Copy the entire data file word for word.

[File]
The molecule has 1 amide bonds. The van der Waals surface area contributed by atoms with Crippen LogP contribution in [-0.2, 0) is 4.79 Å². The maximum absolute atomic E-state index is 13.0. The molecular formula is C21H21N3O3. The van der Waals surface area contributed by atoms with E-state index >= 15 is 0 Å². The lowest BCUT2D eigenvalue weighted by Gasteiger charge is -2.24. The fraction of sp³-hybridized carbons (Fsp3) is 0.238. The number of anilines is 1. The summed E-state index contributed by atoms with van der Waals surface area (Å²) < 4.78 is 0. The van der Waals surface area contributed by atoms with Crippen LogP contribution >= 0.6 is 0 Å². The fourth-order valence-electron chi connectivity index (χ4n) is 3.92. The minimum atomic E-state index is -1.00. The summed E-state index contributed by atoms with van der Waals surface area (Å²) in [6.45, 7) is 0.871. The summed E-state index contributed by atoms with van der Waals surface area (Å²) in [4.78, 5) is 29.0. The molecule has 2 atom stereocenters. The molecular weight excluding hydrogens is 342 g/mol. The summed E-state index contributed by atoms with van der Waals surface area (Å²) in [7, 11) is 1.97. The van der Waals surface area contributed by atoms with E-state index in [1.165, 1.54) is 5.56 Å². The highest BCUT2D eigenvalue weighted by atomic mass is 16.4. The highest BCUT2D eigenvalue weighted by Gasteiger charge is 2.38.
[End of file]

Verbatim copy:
The molecule has 1 amide bonds. The van der Waals surface area contributed by atoms with Crippen LogP contribution in [-0.2, 0) is 4.79 Å². The maximum absolute atomic E-state index is 13.0. The molecular formula is C21H21N3O3. The van der Waals surface area contributed by atoms with E-state index >= 15 is 0 Å². The lowest BCUT2D eigenvalue weighted by Gasteiger charge is -2.24. The fraction of sp³-hybridized carbons (Fsp3) is 0.238. The number of anilines is 1. The summed E-state index contributed by atoms with van der Waals surface area (Å²) < 4.78 is 0. The van der Waals surface area contributed by atoms with Crippen LogP contribution >= 0.6 is 0 Å². The fourth-order valence-electron chi connectivity index (χ4n) is 3.92. The minimum atomic E-state index is -1.00. The summed E-state index contributed by atoms with van der Waals surface area (Å²) in [6.45, 7) is 0.871. The summed E-state index contributed by atoms with van der Waals surface area (Å²) in [4.78, 5) is 29.0. The molecule has 2 atom stereocenters. The molecular weight excluding hydrogens is 342 g/mol. The summed E-state index contributed by atoms with van der Waals surface area (Å²) in [7, 11) is 1.97. The van der Waals surface area contributed by atoms with E-state index in [1.165, 1.54) is 5.56 Å². The highest BCUT2D eigenvalue weighted by atomic mass is 16.4. The highest BCUT2D eigenvalue weighted by Gasteiger charge is 2.38.